# Why variational inference and not maximum likelihood?

When using variational inference scheme, we assume latent variable $$\mathbf z$$, model $$p(\mathbf x, \mathbf z)$$, and maximize $$\log p(\mathbf x)$$.

Introducing variational distribution $$q(\mathbf z)$$, the loss (negative ELBO) can be then written as: $$-\mathop{\mathbb{E}}[\log p(\mathbf x)] + \text{KL}[q(\mathbf z) || p(\mathbf z)]$$. In amortized inference we model $$q(\mathbf z | \mathbf x)$$, which together with the reparametrization trick gives the so-called variational autoencoder model (VAE).

My question is, why not start from the fact that we want to maximize $$\log p(\mathbf x)$$ and write $$\log p(\mathbf x) = \int \log p(\mathbf x | \mathbf z) p(\mathbf z) d\mathbf z = \mathop{\mathbb{E}}_{p(\mathbf z)} [\log p(\mathbf x | \mathbf z)]$$ Now we can just optimize this with Monte Carlo by sampling from $$p(\mathbf z)$$.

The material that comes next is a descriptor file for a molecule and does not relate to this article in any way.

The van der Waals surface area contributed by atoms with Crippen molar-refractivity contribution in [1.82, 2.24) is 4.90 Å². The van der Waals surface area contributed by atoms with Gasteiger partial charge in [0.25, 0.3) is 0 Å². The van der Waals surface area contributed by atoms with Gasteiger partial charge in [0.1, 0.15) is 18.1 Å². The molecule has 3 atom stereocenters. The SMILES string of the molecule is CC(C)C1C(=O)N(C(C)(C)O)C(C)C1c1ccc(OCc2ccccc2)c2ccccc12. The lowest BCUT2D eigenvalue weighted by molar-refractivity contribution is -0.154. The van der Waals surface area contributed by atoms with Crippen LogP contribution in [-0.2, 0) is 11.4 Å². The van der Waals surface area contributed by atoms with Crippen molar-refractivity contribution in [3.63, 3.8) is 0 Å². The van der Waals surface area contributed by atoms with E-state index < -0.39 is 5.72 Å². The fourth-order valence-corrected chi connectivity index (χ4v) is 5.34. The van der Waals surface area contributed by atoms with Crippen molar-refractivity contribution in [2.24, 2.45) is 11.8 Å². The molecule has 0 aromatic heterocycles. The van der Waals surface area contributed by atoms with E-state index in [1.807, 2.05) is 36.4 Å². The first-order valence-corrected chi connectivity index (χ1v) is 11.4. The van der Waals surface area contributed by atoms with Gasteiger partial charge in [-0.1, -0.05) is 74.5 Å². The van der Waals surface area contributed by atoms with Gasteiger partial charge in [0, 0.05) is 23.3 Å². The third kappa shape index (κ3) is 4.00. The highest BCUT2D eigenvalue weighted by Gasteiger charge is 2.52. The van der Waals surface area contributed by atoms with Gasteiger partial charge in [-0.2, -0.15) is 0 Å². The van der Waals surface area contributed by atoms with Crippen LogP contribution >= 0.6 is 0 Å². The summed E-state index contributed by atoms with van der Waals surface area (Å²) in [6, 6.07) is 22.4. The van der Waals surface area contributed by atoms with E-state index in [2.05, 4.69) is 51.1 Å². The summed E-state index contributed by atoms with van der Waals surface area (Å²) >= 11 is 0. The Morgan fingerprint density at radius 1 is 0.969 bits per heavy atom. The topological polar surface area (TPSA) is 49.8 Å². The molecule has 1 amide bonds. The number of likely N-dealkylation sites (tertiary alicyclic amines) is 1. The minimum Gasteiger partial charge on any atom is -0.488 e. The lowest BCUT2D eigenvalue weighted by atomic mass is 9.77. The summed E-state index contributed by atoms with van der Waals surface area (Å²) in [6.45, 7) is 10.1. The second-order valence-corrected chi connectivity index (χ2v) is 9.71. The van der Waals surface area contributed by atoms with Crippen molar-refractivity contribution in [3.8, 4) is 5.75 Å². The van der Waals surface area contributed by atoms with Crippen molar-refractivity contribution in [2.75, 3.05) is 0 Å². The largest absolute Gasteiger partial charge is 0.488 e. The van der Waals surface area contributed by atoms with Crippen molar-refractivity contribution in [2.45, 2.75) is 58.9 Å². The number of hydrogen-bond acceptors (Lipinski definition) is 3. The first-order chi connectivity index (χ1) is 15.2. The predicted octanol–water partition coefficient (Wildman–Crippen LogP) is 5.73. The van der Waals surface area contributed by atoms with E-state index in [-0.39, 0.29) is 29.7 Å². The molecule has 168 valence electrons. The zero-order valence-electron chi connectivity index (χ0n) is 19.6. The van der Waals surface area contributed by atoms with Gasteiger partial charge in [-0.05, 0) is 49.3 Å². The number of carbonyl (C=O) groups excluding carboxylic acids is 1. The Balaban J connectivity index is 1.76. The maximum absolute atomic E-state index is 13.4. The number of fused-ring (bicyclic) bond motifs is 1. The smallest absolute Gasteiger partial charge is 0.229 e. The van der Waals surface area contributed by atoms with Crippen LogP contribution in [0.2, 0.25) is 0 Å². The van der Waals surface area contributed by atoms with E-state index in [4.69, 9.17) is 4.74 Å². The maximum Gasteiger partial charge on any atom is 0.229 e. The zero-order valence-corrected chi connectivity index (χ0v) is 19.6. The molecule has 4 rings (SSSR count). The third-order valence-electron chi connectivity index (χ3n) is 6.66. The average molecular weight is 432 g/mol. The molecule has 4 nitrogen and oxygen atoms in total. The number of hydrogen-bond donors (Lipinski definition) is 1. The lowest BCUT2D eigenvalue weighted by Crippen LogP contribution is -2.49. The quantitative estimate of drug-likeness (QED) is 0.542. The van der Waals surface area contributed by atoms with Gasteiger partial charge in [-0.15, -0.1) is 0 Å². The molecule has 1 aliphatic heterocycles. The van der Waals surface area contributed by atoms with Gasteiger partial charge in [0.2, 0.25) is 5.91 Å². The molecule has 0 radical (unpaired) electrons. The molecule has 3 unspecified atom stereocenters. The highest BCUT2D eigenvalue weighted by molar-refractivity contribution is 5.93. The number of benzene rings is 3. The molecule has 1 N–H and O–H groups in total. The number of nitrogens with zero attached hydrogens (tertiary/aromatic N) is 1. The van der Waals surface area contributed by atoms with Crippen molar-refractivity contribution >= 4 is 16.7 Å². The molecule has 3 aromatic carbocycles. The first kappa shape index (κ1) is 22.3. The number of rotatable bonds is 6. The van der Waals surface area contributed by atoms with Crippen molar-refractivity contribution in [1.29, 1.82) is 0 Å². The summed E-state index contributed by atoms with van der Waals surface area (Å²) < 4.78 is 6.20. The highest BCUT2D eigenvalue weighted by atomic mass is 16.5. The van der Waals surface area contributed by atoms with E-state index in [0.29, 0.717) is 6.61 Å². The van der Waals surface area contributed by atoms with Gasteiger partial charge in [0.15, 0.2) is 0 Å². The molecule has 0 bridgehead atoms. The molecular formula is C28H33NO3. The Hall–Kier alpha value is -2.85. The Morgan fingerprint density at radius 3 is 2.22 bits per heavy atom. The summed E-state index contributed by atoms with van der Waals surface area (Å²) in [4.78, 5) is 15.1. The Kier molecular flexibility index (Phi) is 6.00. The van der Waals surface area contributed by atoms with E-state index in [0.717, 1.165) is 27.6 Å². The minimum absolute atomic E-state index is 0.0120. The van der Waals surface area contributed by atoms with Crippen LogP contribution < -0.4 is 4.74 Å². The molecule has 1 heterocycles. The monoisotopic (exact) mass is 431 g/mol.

Is the issue that we don't really get the true posterior $$p(\mathbf z | \mathbf x)$$? If so, why do we really care about the posterior? Distribution $$q(\mathbf z)$$ is anyways an approximation to the true posterior (often not really good), and ELBO is just the lower bound on the function we are trying to maximize.

Or is it the case that we need the second term always as a regularization? In that case, why do we want to approximate posterior $$p(\mathbf z | \mathbf x)$$, and not put regularization on $$p(\mathbf z)$$. As I see it, everything is intractable so there is no much use of strict Bayesian behavior when we approximate on multiple levels.

An example is GMM model. We can just set parameters (means, variances...) as learnable and learn with gradient based optimization from data.

$$\log p(\mathbf x) \color{red}{\neq} \int \log p(\mathbf x | \mathbf z) p(\mathbf z) d\mathbf z = \mathop{\mathbb{E}}_{p(\mathbf z)} [\log p(\mathbf x | \mathbf z)].$$
$$\log p(\mathbf x) = \log \int p(\mathbf x | \mathbf z) p(\mathbf z) d\mathbf z = \log \mathop{\mathbb{E}}_{p(\mathbf z)} [p(\mathbf x | \mathbf z)].$$